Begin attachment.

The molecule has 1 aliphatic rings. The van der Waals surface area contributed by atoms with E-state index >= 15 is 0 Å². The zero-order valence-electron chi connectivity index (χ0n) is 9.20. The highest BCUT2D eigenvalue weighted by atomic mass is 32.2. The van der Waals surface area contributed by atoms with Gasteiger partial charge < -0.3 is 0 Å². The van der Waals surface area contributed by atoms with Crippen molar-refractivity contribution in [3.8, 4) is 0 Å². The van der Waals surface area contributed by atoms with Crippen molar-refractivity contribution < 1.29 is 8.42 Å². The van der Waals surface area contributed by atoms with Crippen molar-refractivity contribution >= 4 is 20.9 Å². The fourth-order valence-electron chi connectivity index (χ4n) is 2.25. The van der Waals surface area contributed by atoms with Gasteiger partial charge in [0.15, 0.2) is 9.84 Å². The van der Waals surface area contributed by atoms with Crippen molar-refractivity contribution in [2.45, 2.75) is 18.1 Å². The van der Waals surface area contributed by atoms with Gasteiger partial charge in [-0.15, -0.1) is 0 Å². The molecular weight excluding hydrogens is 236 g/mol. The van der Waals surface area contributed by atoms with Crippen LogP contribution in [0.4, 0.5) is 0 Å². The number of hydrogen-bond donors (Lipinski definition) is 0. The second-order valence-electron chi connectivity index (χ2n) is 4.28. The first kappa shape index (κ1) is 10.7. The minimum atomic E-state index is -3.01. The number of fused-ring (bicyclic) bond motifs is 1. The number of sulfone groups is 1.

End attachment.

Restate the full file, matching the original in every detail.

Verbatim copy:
The molecule has 1 aliphatic rings. The van der Waals surface area contributed by atoms with E-state index >= 15 is 0 Å². The zero-order valence-electron chi connectivity index (χ0n) is 9.20. The highest BCUT2D eigenvalue weighted by atomic mass is 32.2. The van der Waals surface area contributed by atoms with Gasteiger partial charge < -0.3 is 0 Å². The van der Waals surface area contributed by atoms with Crippen molar-refractivity contribution in [3.8, 4) is 0 Å². The van der Waals surface area contributed by atoms with Crippen molar-refractivity contribution < 1.29 is 8.42 Å². The van der Waals surface area contributed by atoms with Crippen molar-refractivity contribution >= 4 is 20.9 Å². The fourth-order valence-electron chi connectivity index (χ4n) is 2.25. The van der Waals surface area contributed by atoms with Gasteiger partial charge in [0.15, 0.2) is 9.84 Å². The van der Waals surface area contributed by atoms with Crippen molar-refractivity contribution in [2.45, 2.75) is 18.1 Å². The van der Waals surface area contributed by atoms with Gasteiger partial charge in [-0.15, -0.1) is 0 Å². The molecular weight excluding hydrogens is 236 g/mol. The van der Waals surface area contributed by atoms with Crippen LogP contribution in [0.4, 0.5) is 0 Å². The number of hydrogen-bond donors (Lipinski definition) is 0. The second-order valence-electron chi connectivity index (χ2n) is 4.28. The first kappa shape index (κ1) is 10.7. The minimum atomic E-state index is -3.01. The number of fused-ring (bicyclic) bond motifs is 1. The number of sulfone groups is 1.